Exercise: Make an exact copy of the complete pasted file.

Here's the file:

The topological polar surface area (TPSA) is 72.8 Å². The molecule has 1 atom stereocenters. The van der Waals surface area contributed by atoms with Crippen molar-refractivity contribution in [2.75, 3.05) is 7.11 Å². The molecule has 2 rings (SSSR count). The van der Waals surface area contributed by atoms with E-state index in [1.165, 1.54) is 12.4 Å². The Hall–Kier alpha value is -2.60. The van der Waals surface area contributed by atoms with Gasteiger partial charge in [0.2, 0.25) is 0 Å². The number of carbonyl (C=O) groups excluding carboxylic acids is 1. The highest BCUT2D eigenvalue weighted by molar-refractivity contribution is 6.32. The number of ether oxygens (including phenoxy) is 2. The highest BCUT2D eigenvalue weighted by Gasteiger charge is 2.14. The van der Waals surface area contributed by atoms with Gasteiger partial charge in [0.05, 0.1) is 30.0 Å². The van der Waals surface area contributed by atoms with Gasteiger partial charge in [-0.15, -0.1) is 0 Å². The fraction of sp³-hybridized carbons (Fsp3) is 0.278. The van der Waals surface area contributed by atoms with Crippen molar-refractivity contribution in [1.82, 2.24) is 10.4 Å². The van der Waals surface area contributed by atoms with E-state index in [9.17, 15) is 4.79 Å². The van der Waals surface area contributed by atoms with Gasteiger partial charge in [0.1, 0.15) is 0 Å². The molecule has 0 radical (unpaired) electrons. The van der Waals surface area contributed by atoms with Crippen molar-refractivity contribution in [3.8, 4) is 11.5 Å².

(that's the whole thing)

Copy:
The topological polar surface area (TPSA) is 72.8 Å². The molecule has 1 atom stereocenters. The van der Waals surface area contributed by atoms with Crippen molar-refractivity contribution in [2.75, 3.05) is 7.11 Å². The molecule has 2 rings (SSSR count). The van der Waals surface area contributed by atoms with E-state index in [1.165, 1.54) is 12.4 Å². The Hall–Kier alpha value is -2.60. The van der Waals surface area contributed by atoms with Gasteiger partial charge in [0.2, 0.25) is 0 Å². The number of carbonyl (C=O) groups excluding carboxylic acids is 1. The highest BCUT2D eigenvalue weighted by molar-refractivity contribution is 6.32. The number of ether oxygens (including phenoxy) is 2. The highest BCUT2D eigenvalue weighted by Gasteiger charge is 2.14. The van der Waals surface area contributed by atoms with Gasteiger partial charge in [0.05, 0.1) is 30.0 Å². The van der Waals surface area contributed by atoms with Gasteiger partial charge in [-0.15, -0.1) is 0 Å². The fraction of sp³-hybridized carbons (Fsp3) is 0.278. The van der Waals surface area contributed by atoms with Crippen molar-refractivity contribution in [1.82, 2.24) is 10.4 Å². The van der Waals surface area contributed by atoms with E-state index in [9.17, 15) is 4.79 Å². The van der Waals surface area contributed by atoms with Gasteiger partial charge in [0.1, 0.15) is 0 Å². The molecule has 0 radical (unpaired) electrons. The van der Waals surface area contributed by atoms with Crippen molar-refractivity contribution in [3.8, 4) is 11.5 Å².